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The little boy

Avatar Seemi Zameer
Member since June 7, 2016
  • 1 Post
  • Age 18

Picture from: https://www.icrc.org/en/document/lebanon-syrian-refugee-children-receive-treatment-icrc-hospital

Picture from: https://www.icrc.org/en/document/lebanon-syrian-refugee-children-receive-treatment-icrc-hospital

Sitting in my air conditioned room, scrolling through my Facebook news feed my eyes were caught by an article. ‘Refugee children work in the scorching heat to earn their livelihood’ Oh, the irony. The closest I had ever gotten to refugees was through social media.

However, it wasn’t until summer of 2014 I decided to do an internship at a cancer hospital, that I found out I would be working with ‘refugee’ children. As I sat there in the waiting area, my mind pondered upon what made these ‘refugee’ children so different from the other children I knew. My thoughts were interrupted by a woman calling out my name. I had been partnered up with a little boy named Omar. I clasped his hand, a warm smile spreading across his face, as we walked down the aisle to the playing area. I asked if he understood Urdu, and I took his nodding head as approval to my question. Not wanting to overwhelm him with questions, I handed him a coloring book. I assessed him carefully, his hair had recently been trimmed, a tooth was missing from his smile and he had small almond shaped eyes. He had a small scar beneath his chin but it didn’t seem polite to ask how he got it.

The next day, I stepped out of my comfort zone, and surprisingly we talked endlessly. He was an Afghan refugee who had traveled miles with his family, on trucks, barefoot and stayed in camps near Peshawar. They had come to Lahore for his sister’s cancer treatment. I got to know about Omar, little by little and before I knew it, my shift was over. Every night I would await the sun to rise so I could go back to the hospital (though I am not very fond of them) to meet my new friend. Omar would wait every day for me to arrive so he could tell me stories from Afghanistan.

He would tell me what his life was like back there- about his school, his friends, how every Friday night he used to have dinner at his grandmother’s house and most of all how much he missed it. It wasn’t until the last week of my internship that he became very quiet. I could tell from the tears in his eyes that he was worried. His last days in Afghanistan were troubling him. How war victims were fleeing. He never heard from his grandmother after an airstrike in her neighborhood, how many of his friends disappeared. How he used to stay up all night wondering about his lost loved ones as he heard bombings in the distance. Wondering every night, if this one would be his last. It shocked me, how a 6 year old boy’s mind was haunted by such thoughts. With his sister’s condition worsening and the war at its peak, it was must to leave the country. Boys of his age I knew, played football outside on the streets, dirtied themselves in puddles of mud. Omar so young, had gone through so much. However, he was very grateful. To be with people, who listened to him, who would remember him. He wished to be a doctor one day, so he could go back to Afghanistan and help the victims there. The last day of my internship was quite sentimental. Yes, there were a lot of tears. 'Thank You appa' Omar whispered in my ear, giving me a small hug.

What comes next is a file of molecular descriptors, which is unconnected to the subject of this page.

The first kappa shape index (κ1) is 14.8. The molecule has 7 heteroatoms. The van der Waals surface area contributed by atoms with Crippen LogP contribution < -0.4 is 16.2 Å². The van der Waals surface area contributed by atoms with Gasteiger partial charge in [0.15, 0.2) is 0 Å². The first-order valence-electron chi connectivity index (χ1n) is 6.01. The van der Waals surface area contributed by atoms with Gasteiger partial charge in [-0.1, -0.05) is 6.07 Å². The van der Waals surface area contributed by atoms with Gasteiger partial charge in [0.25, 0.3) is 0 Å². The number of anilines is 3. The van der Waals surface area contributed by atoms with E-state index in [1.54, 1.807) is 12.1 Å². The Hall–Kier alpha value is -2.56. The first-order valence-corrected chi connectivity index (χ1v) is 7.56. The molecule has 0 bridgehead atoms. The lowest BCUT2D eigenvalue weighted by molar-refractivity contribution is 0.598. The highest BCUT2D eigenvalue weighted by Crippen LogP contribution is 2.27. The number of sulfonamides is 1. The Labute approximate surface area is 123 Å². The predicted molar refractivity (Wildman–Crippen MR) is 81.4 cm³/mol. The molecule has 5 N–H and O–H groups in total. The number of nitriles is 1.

It’s been 3 years I haven’t met Omar but not a day goes by I don’t think about him, whether he is okay. Whether, he has gone back to Afghanistan, if I ever get to meet him. By chance, if he ever reads this, I wish him well, for he was not only a little boy who I worked with for 2 weeks. He was a little boy who had a big impact on my life. He was my friend.

What we need to understand is that refugees are normal people just like us. However, they have suffered from trauma, violence, more than we can imagine. They have not left their countries out of their own will. They have fled from those places with a hope for a better future for their families. With a hope that people like us, will welcome them and support them. We need to start thinking about the millions of children, men and women whose futures are at risk. Whose futures are in our hands and what we need to do about it. With that I hope, together we will be able to provide the aid these people need.





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